• Ch. 2, p. 88.
  • Psychohistory, like psychoanalysis, is a science in which the researcher's feelings are as much or even more a part of his research equipment than his eyes or his hands. [...] Weighing of complex motives can only be accomplished by identification with human actors, the usual suppression of all feeling preached and followed by most "science" simply cripples a psychohistorian as badly as it would cripple a biologist to be forbidden the use of a microscope. The emotional development of a psychohistorian is therefore as much a topic for discussion as his or her intellectual development.
    • Ch. 2, p. 100.
  • I no longer believe that most traditional historians are emotionally equipped, even with training, to use their feelings as psychohistorical research tools, although there is a whole new generation of psychohistorians just now beginning to write who are able to do so. To expect the average historian to do psychohistory is like trying to teach a blind man to be an astronomer [...]. Whenever I speak to a scholar of the emotional development necessary to make a good psychohistorian and get a blank look of total incomprehension, I try to find a way to leave the subject of psychohistory altogether. My listener usually is in another world of discourse where emotional reactions are not considered crucial to the results.
    • Ch. 2, ibid.

The Emotional Life of Nations (2002)


Online text The Emotional Life of Nations

  • Indeed, most of what is in history books is stark, raving mad —the maddest of all being the historian's belief that it is sane. For some time now, I often cry when I watch the evening news, read newspapers, or study history books, a reaction I was trained to suppress in every school I attended for 25 years. In fact, it is because we so often switch into our social alters when we try to study history that we cannot understand it —our real emotions are dissociated. Those who are able to remain outside the social trance are the individuals whose personal insights are beyond those of their neighbors.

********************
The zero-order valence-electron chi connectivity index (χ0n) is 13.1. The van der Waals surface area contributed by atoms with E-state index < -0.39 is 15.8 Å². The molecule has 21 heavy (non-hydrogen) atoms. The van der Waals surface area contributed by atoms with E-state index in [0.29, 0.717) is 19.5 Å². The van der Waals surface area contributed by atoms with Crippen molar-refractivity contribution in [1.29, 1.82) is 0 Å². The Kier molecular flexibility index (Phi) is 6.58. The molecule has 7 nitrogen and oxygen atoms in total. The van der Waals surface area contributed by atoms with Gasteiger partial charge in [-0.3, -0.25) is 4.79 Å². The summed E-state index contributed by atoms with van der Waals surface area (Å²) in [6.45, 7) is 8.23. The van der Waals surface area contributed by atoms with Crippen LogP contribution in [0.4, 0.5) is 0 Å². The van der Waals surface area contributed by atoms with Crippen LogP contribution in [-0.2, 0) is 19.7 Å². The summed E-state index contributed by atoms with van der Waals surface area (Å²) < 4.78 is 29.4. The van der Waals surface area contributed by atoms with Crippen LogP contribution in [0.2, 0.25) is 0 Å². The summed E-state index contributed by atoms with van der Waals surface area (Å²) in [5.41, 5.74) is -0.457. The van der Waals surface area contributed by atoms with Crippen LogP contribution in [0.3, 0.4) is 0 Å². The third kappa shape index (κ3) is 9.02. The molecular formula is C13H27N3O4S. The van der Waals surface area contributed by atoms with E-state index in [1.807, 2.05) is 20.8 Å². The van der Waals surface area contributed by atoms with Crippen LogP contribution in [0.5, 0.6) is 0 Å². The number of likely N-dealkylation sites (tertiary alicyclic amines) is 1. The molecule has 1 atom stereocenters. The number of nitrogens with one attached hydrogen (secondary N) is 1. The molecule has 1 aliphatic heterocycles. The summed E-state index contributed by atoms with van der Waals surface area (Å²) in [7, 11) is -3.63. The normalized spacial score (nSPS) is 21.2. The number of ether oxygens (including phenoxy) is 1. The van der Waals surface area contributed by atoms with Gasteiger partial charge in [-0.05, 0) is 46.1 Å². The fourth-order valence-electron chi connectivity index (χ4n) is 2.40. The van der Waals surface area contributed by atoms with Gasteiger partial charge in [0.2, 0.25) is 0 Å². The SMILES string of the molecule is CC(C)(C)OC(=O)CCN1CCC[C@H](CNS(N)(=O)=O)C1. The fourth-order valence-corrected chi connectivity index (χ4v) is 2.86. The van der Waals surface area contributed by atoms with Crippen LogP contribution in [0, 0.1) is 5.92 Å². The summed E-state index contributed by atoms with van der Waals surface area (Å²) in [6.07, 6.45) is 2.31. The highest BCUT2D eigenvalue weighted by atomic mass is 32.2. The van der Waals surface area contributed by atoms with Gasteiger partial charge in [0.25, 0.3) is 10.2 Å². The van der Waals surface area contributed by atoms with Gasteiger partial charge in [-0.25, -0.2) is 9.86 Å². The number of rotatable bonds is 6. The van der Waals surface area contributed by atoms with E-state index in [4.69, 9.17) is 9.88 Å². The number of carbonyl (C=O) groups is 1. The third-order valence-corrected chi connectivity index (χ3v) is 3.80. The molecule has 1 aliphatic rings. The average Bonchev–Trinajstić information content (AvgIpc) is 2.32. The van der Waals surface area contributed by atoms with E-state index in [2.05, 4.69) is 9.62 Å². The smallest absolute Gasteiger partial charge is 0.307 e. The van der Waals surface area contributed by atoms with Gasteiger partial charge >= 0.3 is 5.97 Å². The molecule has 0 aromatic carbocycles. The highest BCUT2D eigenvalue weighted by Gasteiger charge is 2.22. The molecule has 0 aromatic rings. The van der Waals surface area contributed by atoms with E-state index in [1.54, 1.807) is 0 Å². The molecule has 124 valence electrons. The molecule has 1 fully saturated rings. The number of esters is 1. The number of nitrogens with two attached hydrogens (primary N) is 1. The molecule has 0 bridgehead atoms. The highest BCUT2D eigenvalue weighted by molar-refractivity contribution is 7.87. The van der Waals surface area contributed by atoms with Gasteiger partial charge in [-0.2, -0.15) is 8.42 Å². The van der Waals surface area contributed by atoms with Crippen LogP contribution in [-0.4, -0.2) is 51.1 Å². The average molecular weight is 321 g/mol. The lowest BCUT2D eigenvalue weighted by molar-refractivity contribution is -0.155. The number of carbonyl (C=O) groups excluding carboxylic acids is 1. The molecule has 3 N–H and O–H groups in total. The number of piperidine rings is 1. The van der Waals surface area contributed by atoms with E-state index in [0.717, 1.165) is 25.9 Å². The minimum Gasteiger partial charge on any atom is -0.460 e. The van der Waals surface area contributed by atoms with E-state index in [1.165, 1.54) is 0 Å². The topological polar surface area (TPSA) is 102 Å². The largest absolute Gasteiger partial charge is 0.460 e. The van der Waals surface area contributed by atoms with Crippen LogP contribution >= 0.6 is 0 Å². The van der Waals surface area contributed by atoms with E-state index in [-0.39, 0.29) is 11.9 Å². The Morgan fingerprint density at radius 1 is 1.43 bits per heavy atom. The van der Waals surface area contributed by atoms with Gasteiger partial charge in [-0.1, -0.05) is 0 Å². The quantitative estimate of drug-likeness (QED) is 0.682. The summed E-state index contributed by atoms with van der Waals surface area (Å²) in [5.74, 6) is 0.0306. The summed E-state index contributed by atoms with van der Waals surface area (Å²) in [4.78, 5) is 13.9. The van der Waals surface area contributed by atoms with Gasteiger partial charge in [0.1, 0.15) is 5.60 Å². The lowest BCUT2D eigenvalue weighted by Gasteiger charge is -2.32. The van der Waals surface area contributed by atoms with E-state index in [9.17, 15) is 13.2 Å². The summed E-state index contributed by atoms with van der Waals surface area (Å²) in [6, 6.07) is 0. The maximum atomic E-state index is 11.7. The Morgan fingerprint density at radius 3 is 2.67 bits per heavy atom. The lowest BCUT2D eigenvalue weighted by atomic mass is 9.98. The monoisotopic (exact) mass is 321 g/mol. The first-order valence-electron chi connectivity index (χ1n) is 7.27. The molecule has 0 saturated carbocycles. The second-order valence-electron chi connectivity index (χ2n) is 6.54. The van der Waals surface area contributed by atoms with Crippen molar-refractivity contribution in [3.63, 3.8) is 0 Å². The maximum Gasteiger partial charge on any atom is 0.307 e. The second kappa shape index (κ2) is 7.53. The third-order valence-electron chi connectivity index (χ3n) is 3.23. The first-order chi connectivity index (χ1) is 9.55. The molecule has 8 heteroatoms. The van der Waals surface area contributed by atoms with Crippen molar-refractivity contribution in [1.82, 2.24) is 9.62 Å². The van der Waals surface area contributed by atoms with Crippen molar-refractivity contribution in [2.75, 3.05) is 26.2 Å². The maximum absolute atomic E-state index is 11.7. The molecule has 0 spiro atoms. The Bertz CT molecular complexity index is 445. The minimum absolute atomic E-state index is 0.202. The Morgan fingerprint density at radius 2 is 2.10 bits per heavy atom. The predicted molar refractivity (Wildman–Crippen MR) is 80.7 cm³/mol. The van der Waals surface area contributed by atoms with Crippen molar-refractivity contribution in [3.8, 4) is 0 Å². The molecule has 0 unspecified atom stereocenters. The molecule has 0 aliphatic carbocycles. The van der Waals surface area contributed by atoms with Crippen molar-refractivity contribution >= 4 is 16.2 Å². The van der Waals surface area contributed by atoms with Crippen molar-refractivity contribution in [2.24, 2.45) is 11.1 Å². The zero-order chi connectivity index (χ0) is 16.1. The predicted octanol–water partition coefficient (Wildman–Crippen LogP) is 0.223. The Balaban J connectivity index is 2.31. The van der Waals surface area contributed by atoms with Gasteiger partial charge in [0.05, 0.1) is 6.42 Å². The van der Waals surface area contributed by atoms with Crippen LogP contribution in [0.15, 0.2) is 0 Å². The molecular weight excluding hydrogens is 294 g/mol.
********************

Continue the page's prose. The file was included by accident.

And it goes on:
• Ch. 5, pp. 108-109.
  • Sociologists and historians have avoided looking for the family sources of wars and social violence. Whenever a group produces murderers, the early parental relationship must have been abusive and neglectful. Yet this elementary truth has not even begun to be considered in historical research; just stating that poor mothering lies behind wars seems blasphemous.
    • Ch. 6, p. 153.
  • Anthropologists have promulgated the myth of the peaceful savage so effectively that when actual deaths by war are tabulated for prestate simple societies, one is astonished by how such a notion can continue to be taught to students.
    • Ch. 6, p. 219.
When I published the results of my research into both historical and cross-cultural childhoods, documenting how childhood both in the past and in other cultures has been massively idealized, both historians and anthropologists concluded that I surely must have been mad. As Melvin Konner put it in his book Childhood: